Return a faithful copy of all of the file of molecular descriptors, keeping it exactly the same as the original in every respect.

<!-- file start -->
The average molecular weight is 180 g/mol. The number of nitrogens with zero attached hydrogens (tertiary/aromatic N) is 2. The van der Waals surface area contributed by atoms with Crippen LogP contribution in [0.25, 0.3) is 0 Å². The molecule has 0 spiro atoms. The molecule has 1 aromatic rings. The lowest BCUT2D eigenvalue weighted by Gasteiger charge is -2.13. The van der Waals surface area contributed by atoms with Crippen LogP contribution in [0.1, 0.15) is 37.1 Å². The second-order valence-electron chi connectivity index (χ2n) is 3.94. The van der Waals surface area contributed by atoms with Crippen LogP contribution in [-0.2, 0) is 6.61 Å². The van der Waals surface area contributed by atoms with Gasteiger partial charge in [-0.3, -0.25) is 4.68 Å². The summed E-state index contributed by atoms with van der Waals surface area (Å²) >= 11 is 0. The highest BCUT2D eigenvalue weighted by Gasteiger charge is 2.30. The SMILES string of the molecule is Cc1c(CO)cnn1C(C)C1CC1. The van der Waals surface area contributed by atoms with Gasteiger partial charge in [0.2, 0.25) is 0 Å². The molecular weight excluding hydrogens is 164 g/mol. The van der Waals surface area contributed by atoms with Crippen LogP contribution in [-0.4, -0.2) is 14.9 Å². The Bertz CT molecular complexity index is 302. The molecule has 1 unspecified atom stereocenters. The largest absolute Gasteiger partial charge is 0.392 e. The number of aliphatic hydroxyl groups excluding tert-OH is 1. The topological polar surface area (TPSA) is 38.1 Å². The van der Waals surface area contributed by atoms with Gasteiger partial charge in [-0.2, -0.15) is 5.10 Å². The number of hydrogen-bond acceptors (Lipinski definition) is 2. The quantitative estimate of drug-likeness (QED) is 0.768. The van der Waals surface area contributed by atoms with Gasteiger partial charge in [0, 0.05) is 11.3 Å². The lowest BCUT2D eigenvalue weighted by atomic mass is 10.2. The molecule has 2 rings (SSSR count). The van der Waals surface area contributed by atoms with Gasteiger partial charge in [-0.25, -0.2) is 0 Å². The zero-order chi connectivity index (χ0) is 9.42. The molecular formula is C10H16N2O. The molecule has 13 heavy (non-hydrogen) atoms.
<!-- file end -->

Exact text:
The average molecular weight is 180 g/mol. The number of nitrogens with zero attached hydrogens (tertiary/aromatic N) is 2. The van der Waals surface area contributed by atoms with Crippen LogP contribution in [0.25, 0.3) is 0 Å². The molecule has 0 spiro atoms. The molecule has 1 aromatic rings. The lowest BCUT2D eigenvalue weighted by Gasteiger charge is -2.13. The van der Waals surface area contributed by atoms with Crippen LogP contribution in [0.1, 0.15) is 37.1 Å². The second-order valence-electron chi connectivity index (χ2n) is 3.94. The van der Waals surface area contributed by atoms with Crippen LogP contribution in [-0.2, 0) is 6.61 Å². The van der Waals surface area contributed by atoms with Gasteiger partial charge in [-0.3, -0.25) is 4.68 Å². The summed E-state index contributed by atoms with van der Waals surface area (Å²) >= 11 is 0. The highest BCUT2D eigenvalue weighted by Gasteiger charge is 2.30. The SMILES string of the molecule is Cc1c(CO)cnn1C(C)C1CC1. The van der Waals surface area contributed by atoms with Gasteiger partial charge in [0.2, 0.25) is 0 Å². The molecular weight excluding hydrogens is 164 g/mol. The van der Waals surface area contributed by atoms with Crippen LogP contribution in [-0.4, -0.2) is 14.9 Å². The Bertz CT molecular complexity index is 302. The molecule has 1 unspecified atom stereocenters. The largest absolute Gasteiger partial charge is 0.392 e. The number of aliphatic hydroxyl groups excluding tert-OH is 1. The topological polar surface area (TPSA) is 38.1 Å². The van der Waals surface area contributed by atoms with Gasteiger partial charge in [-0.2, -0.15) is 5.10 Å². The number of hydrogen-bond acceptors (Lipinski definition) is 2. The quantitative estimate of drug-likeness (QED) is 0.768. The van der Waals surface area contributed by atoms with Gasteiger partial charge in [0, 0.05) is 11.3 Å². The lowest BCUT2D eigenvalue weighted by atomic mass is 10.2. The molecule has 2 rings (SSSR count). The van der Waals surface area contributed by atoms with Gasteiger partial charge in [-0.25, -0.2) is 0 Å². The zero-order chi connectivity index (χ0) is 9.42. The molecular formula is C10H16N2O. The molecule has 13 heavy (non-hydrogen) atoms.